Again, much study has been done over the nature and nuances of virtual networking. Many services that once were in-person only are now being offered online. You can even be seen by a medical doctor or a licensed therapist using network-connected devices.
A few months ago I was reading through 2 John, and I stopped at verse 12. It’s not often that the introductory salutations of a letter catch my eye, but this one did largely because it speaks to the problem we’re facing in today’s social media-crazed world.
“Though I have much to write to you, I would rather not use paper and ink. Instead I hope to come to you and talk face to face, so that our joy may be complete” (2 John 1:12, ESV).
Nearly 2,000 years ago, John recognized something very important, something for which we too should take notice: paper and ink (or screens and keyboards) are no substitute for the benefits of in-person, real-time, deep and meaningful connection. In fact, God is telling us through the Apostle John that complete joy is found in spending time face-to-face!
In a world where mental health problems such as depression and anxiety, post-traumatic stress disorder, and substance abuse affect Americans to the tune of 20% of in any given year (National Alliance on Mental Illness, 2019), we’ve been given the best and simplest prescription for battle against this tsunami: to come together in face-to-face relationships where we can trade sorrow and suffering for true and complete joy.
The next time you have the decision to binge watch your favorite Netflix, sit at home (alone) browsing through what’s happening in your friend’s Facebook or Instagram news feed, or even video chat with an old friend, how about putting the phone down and experiencing the joy God has for you by putting in some real face-time. Go for a cup of coffee or tea. Invite someone over. Play some golf. Sit together. Pray together. Study the Bible together. Be blessed in your togetherness.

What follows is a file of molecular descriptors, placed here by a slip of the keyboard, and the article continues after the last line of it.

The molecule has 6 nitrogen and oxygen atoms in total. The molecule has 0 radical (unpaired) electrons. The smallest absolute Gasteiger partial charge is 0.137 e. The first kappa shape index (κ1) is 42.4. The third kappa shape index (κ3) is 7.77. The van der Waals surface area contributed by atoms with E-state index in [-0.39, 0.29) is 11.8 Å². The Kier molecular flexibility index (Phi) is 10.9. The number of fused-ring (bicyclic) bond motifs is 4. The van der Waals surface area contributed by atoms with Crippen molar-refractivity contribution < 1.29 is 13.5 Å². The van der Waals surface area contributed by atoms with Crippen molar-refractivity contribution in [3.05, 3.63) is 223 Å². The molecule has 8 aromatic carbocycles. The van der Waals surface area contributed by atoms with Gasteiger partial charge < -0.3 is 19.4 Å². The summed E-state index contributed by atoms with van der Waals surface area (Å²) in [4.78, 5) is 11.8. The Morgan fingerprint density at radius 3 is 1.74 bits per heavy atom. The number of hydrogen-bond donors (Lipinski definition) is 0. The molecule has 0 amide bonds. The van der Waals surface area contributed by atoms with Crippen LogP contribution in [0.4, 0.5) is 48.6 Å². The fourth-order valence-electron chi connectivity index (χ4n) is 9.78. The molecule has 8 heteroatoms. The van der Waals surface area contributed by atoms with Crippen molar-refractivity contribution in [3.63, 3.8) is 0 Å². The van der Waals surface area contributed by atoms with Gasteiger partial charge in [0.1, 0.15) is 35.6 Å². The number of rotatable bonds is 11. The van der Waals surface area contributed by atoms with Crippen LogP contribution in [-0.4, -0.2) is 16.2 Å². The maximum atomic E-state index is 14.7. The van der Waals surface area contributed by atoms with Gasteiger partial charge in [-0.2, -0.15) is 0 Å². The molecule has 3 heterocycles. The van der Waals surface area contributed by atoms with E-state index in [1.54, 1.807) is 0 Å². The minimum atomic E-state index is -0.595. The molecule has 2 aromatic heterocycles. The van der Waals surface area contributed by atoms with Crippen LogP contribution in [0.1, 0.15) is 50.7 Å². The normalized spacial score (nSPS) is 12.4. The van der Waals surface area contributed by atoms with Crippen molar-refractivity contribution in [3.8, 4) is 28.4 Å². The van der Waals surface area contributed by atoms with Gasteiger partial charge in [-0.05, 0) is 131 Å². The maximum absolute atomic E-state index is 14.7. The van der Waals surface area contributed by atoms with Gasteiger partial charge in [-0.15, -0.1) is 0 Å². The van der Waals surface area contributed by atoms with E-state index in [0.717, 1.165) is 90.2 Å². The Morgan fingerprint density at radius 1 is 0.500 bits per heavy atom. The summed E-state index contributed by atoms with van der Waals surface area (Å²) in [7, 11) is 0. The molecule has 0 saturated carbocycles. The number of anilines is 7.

“Let us hold unswervingly to the hope we profess, for he who promised is faithful. And let us consider how we may spur one another on toward love and good deeds, not giving up meeting together, as some are in the habit of doing, but encouraging one another—and all the more as you see the Day approaching” (Hebrews 10:23-25, ESV).
Tyler Hoyt, Ordained Minister, The Wesleyan Church
Alexander, B., Coambs, R., & Hadaway, P. (1978). The effect of housing and gender on morphine self-
administration in rats. Psychopharmacology, 58(2), 175. Retrieved from http://search.ebscohost.com/login.aspxdirect=true&AuthType=ip,sso&db=edb&AN=73190868
Hari, J. (2015, July 09). Everything you think you know about addiction is wrong. Retrieved May 29, 2019, from https://www.youtube.com/watch?v=PY9DcIMGxMs
Hunt, M.G., Marx, R., Lipson, C., and Young, J. (2018). No More FOMO: Limiting Social Media Decreases Loneliness and Depression. Journal of Social and Clinical Psychology: Vol. 37, No. 10, pp. 751-768. https://doi.org/10.1521/jscp.2018.37.10.751
National Alliance on Mental Illness (2019). Mental Health By The Numbers. Retrieved from https://www.nami.org/learn-more/mental-health-by-the-numbers
Nielson. (2018, July 31). Time Flies: U.S. Adults Now Spend Nearly Half a Day Interacting with Media. Retrieved from https://www.nielsen.com/us/en/insights/news/2018/time-flies-us-adults-now-spend-nearly-half-a-day-interacting-with-media.print.html
Ninivaggi, F. J. (2019, February 12). Loneliness: A New Epidemic in the USA. Retrieved from https://www.psychologytoday.com/us/blog/envy/201902/loneliness-new-epidemic-in-the-usa